Osprey
Tomas Koeck
Osprey

WSHU: And you have recently been inducted into the Explorers Club — which, just by the name alone, sounds awesome! What exactly does that group do, and was there a specific project or piece of work that earned you a spot?

TK: The Explorers Club — it's one of those clubs that used to be kind of secret. Not that many people knew about it, and that was kind of on purpose. It was a group back in the early 1900s that assembled a lot of the world's greatest explorers, adventurers, scientists and people pushing the limits on exploring our natural world.

Jon Dodd and Tomas Koeck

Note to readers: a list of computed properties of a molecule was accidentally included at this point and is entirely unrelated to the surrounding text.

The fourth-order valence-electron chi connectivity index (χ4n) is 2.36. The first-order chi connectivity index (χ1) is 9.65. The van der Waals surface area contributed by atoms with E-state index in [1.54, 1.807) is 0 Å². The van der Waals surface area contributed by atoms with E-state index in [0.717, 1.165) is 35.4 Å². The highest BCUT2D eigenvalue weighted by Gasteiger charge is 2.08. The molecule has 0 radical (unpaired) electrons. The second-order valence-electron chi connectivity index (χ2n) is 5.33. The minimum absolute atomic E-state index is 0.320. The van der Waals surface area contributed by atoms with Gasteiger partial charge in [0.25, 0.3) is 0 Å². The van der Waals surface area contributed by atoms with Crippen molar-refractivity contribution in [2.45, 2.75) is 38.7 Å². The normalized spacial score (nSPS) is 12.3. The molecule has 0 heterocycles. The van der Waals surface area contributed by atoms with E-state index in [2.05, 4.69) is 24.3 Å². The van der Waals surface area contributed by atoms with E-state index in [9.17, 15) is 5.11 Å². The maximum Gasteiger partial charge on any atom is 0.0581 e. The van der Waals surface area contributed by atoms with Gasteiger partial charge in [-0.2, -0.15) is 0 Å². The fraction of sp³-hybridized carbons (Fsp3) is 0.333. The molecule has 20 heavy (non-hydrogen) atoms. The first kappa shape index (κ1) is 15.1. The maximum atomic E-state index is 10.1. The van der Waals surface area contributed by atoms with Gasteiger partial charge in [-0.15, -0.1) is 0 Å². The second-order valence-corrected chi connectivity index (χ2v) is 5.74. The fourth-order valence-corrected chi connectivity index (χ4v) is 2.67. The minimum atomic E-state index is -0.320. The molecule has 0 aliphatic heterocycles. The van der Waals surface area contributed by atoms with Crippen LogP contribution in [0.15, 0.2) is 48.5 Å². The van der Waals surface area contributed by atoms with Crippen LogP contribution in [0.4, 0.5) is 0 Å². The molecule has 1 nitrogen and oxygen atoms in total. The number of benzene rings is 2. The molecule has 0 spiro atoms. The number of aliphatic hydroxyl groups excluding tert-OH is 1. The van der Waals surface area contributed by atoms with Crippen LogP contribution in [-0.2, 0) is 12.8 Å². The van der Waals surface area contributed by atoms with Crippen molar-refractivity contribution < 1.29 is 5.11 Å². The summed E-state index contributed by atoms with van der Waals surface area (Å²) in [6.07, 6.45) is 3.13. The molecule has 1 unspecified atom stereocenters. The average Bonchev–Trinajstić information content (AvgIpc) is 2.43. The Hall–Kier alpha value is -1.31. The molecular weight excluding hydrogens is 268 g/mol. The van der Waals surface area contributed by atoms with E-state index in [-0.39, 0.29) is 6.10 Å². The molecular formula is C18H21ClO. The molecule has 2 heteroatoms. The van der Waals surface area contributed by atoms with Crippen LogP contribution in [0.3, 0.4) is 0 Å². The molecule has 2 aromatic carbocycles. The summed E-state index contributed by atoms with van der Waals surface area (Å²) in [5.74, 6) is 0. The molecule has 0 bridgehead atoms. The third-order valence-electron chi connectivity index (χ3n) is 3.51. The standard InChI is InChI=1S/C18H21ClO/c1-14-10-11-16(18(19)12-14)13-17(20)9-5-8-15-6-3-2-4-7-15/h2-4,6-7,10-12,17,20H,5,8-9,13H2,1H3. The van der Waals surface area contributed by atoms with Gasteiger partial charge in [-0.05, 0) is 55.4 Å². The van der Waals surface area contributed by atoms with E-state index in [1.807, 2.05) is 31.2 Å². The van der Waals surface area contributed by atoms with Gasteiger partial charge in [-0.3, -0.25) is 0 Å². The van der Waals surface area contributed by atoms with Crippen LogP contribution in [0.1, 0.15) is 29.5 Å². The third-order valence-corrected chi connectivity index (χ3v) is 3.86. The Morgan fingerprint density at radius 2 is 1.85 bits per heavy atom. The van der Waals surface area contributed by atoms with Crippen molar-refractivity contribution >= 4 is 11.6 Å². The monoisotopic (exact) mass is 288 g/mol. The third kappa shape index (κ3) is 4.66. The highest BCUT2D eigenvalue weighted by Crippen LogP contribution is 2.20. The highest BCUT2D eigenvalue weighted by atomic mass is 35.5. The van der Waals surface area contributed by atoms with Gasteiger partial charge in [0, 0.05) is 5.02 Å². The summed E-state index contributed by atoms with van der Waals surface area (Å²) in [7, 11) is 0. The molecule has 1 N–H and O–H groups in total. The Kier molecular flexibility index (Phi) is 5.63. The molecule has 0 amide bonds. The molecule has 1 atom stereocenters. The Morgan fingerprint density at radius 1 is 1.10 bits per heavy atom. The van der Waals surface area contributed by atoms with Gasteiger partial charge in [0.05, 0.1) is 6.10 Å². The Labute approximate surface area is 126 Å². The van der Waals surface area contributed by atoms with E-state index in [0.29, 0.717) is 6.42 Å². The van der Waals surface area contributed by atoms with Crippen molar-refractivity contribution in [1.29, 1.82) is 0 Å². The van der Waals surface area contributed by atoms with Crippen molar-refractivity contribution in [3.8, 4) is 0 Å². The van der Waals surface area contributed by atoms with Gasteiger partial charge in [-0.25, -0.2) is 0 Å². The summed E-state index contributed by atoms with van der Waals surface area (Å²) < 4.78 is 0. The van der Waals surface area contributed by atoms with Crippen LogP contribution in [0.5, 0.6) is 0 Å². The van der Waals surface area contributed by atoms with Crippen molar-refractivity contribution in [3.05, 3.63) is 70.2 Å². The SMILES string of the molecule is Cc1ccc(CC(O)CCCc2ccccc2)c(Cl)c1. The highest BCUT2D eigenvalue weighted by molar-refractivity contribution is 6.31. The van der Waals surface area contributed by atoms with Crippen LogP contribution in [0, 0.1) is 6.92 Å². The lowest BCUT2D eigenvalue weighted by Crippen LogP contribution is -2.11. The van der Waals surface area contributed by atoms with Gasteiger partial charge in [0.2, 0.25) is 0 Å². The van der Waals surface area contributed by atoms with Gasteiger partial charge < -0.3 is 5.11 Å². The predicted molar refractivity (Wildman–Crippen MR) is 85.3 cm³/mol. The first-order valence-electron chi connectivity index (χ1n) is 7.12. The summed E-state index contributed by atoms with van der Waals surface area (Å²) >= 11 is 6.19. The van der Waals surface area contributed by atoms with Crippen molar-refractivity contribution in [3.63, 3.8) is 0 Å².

tomaskoeck
Jon Dodd and Tomas Koeck

It's had a lot of amazing members. President Theodore Roosevelt was one of the prominent members, Neil Armstrong, Jane Goodall, John Glenn — just a really prestigious organization. It's very hard to get into. You need to write this long application, you need to have an exploration application. You also need to have two sponsors. I was lucky enough to have Jon Dodd, the executive director of the Atlantic Shark Institute, and Jad Davenport, a National Geographic photographer. I heard back probably about four or five months later, and I was just super, super excited!

Chestnut sided warbler
Tomas Koeck
Chestnut sided warbler

WSHU: Let's take some time to talk about birds, which are the subject of a lot of your work. I guess, why birds? And what makes them such an interesting subject matter for you?